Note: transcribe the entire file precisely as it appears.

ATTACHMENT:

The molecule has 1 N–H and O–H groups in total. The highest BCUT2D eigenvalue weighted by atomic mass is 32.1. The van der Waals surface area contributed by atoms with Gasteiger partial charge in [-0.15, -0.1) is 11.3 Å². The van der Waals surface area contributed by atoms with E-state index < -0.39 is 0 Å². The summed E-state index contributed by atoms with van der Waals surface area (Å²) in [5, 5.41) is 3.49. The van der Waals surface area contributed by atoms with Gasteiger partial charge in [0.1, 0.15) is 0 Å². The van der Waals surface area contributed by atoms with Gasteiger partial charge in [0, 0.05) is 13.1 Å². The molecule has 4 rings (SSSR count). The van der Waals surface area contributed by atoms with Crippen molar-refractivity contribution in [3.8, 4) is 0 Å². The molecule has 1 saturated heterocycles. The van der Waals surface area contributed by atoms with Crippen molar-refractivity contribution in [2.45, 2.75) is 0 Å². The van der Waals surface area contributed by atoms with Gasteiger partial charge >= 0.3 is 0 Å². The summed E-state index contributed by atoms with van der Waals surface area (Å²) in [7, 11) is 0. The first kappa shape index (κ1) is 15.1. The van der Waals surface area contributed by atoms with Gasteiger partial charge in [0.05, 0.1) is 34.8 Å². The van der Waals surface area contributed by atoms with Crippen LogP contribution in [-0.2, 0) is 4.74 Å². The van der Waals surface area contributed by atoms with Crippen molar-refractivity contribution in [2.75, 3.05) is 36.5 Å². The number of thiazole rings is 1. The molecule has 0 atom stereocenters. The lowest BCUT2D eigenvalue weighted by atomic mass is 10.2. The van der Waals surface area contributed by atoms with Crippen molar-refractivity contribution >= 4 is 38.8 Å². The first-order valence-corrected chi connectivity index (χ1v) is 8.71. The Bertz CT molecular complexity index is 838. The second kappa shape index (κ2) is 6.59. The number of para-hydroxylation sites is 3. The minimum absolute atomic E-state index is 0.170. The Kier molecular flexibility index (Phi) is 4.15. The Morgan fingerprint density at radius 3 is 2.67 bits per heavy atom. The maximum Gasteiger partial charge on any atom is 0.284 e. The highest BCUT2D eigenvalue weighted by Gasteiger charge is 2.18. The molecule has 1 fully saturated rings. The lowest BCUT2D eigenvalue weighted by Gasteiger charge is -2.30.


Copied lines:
The molecule has 1 N–H and O–H groups in total. The highest BCUT2D eigenvalue weighted by atomic mass is 32.1. The van der Waals surface area contributed by atoms with Gasteiger partial charge in [-0.15, -0.1) is 11.3 Å². The van der Waals surface area contributed by atoms with E-state index < -0.39 is 0 Å². The summed E-state index contributed by atoms with van der Waals surface area (Å²) in [5, 5.41) is 3.49. The van der Waals surface area contributed by atoms with Gasteiger partial charge in [0.1, 0.15) is 0 Å². The van der Waals surface area contributed by atoms with Gasteiger partial charge in [0, 0.05) is 13.1 Å². The molecule has 4 rings (SSSR count). The van der Waals surface area contributed by atoms with Crippen molar-refractivity contribution in [3.8, 4) is 0 Å². The molecule has 1 saturated heterocycles. The van der Waals surface area contributed by atoms with Crippen molar-refractivity contribution in [2.45, 2.75) is 0 Å². The van der Waals surface area contributed by atoms with Gasteiger partial charge >= 0.3 is 0 Å². The summed E-state index contributed by atoms with van der Waals surface area (Å²) in [7, 11) is 0. The first kappa shape index (κ1) is 15.1. The van der Waals surface area contributed by atoms with Gasteiger partial charge in [0.05, 0.1) is 34.8 Å². The van der Waals surface area contributed by atoms with Crippen LogP contribution in [-0.2, 0) is 4.74 Å². The van der Waals surface area contributed by atoms with Crippen molar-refractivity contribution in [2.75, 3.05) is 36.5 Å². The number of thiazole rings is 1. The molecule has 0 atom stereocenters. The lowest BCUT2D eigenvalue weighted by atomic mass is 10.2. The van der Waals surface area contributed by atoms with Crippen molar-refractivity contribution >= 4 is 38.8 Å². The first-order valence-corrected chi connectivity index (χ1v) is 8.71. The Bertz CT molecular complexity index is 838. The second kappa shape index (κ2) is 6.59. The number of para-hydroxylation sites is 3. The minimum absolute atomic E-state index is 0.170. The Kier molecular flexibility index (Phi) is 4.15. The Morgan fingerprint density at radius 3 is 2.67 bits per heavy atom. The maximum Gasteiger partial charge on any atom is 0.284 e. The highest BCUT2D eigenvalue weighted by Gasteiger charge is 2.18. The molecule has 1 fully saturated rings. The lowest BCUT2D eigenvalue weighted by Gasteiger charge is -2.30.